It may not seem like an especially tough choice: Spend six hours a day in choking road traffic getting to and from work, or take a ferry, skip the gridlock and cut the commute to 40 minutes, roundtrip?
Traveling by road in Nigeria’s sprawling economic capital of Lagos, sub-Saharan Africa’s largest city, can be torturous, with “go-slows” (local slang for traffic) often turning a two-kilometer journey into an hour-long slog.
The lagoon that connects the densely populated mainland to the city’s islands where many work offers an alternative travel option, but for some, ferries are too costly, unreliable and dangerous.
The Lagos state government is trying to change that through measures designed to boost the number of passenger boats in operation while reducing the vehicles on the mega-city’s congested routes.
There are signs the strategy is working.
“It will save me fuel, it will save me time and it will save me other stress,” said Everest Agharesa while seated on a boat at the mainland jetty of Apapa, a lifejacket slipped over his suit.
As the real estate agent scrolled through e-mails on his Blackberry, he said he had just left a meeting and needed to get back to his office on Lagos Island, the city’s historic business hub.
Traveling between the mainland and the islands typically involves battling gridlock on one of the city’s notorious bridges, including The Third Mainland Bridge, which, at 10 kilometers (six miles), is Africa’s longest.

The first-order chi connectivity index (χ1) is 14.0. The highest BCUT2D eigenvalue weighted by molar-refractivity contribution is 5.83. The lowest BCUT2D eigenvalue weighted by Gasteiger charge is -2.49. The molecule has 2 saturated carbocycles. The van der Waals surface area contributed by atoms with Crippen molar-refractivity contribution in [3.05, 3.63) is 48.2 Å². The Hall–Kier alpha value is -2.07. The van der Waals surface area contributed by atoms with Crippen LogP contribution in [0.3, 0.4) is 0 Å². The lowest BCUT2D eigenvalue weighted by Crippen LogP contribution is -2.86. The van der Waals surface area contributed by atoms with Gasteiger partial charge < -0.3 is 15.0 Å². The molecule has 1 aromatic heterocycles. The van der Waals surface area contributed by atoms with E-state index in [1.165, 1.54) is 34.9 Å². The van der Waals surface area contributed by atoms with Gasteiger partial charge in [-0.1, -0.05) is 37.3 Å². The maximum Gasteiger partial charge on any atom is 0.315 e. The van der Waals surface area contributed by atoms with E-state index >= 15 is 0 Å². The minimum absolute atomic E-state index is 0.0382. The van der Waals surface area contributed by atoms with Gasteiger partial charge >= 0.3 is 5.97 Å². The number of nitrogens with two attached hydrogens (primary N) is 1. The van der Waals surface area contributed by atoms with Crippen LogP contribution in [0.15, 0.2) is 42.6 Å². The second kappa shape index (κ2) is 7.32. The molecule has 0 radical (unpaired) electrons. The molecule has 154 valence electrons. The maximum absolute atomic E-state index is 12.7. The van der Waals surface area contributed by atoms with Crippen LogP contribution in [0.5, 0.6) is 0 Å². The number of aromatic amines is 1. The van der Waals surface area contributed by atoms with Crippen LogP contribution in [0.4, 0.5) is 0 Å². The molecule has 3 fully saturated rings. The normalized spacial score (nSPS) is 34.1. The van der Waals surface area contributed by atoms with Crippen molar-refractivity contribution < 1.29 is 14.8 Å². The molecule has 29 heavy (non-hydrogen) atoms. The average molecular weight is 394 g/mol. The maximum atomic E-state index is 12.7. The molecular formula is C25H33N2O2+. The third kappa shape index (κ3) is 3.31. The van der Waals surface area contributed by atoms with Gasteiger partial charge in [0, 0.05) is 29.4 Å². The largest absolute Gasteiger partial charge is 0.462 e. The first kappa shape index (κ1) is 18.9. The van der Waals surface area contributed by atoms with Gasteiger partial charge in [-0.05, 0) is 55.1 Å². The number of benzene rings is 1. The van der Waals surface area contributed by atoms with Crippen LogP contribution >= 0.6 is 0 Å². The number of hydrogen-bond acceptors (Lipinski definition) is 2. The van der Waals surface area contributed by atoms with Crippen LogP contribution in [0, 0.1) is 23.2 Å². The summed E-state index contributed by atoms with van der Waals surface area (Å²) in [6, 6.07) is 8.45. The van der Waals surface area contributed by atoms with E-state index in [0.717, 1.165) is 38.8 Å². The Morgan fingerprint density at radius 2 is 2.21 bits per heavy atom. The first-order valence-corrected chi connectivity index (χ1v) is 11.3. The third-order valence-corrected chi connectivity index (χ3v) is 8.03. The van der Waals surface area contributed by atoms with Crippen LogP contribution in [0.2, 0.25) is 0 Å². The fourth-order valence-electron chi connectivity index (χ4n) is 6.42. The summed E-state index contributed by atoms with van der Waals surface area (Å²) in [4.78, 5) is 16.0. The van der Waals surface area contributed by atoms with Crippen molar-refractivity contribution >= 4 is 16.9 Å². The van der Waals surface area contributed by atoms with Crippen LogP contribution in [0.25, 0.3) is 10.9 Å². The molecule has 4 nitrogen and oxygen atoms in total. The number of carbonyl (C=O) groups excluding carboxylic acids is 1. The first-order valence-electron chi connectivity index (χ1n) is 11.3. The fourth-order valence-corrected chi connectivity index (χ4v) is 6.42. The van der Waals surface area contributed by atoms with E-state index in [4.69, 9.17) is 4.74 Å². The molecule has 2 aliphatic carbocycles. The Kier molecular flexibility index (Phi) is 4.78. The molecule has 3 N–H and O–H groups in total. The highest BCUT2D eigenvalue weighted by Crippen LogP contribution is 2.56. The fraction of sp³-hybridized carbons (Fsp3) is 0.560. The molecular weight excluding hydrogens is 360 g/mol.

It has become a key artery for Lagosians since opening in 1991, but the population was much smaller then.
Now the city’s road network can hardly cope with its 15 million people, forcing officials to consider a range of solutions including new roads, a light rail network and an expanded ferry service.
Yinka Marinho, who left his job in the oil sector to head the Lagos State Water Authority, said ferry travel is becoming ever more popular.
“When I came two years ago, only 200,000 or 300,000 people were taking the boat every month. Today, we estimate that at least 1.3 million” are using ferries, he said.
Companies looking to enter the sector face a number of obstacles, notably including a lack of properly constructed jetties.
“We are trying to make the waterways more attractive to operators,” Marinho said.
Another issue is that the city does not yet have a comprehensive, reliable ferry service.
Currently, the sector consists of roughly 70 boats, individually owned by small businessmen in an informal set-up that is unpredictable and raises security concerns.
Among those who said he felt uneasy about water travel was Ezekiel Adewole, who works at a bank and complained about the cost, which increases at night.
He said he pays 600 naira (three euros, $ 3.95) in the morning and up to 800 naira after sundown.
Prices vary — and, in typically Nigerian fashion, are often negotiable — but many said the ferries were generally more expensive than minibuses, thousands of which snake through Lagos each day, often overloaded with passengers.
Seated on a boat at the Oniru jetty, Adewole confessed that although he did not feel safe when traveling by water, avoiding road traffic was extremely appealing.
Furthermore, security was out of his control, he said: “We put everything in the hands of God.”
Youssouf, a 42-year-old consultant who did not want to give his family name, said he hardly saw his children during the week because of his 40-kilometer (25-mile) commute from the mainland neighborhood of Ikorodu to Victoria Island.
“Before, with my personal car, I used to leave at 4:30 am, and at night I was arriving at 11:00 pm,” he said.
His commute has been shaved to 40 minutes roundtrip thanks to the ferry.
“Now I can play with my children in the morning and even at night,” he said. “I can live a normal life!“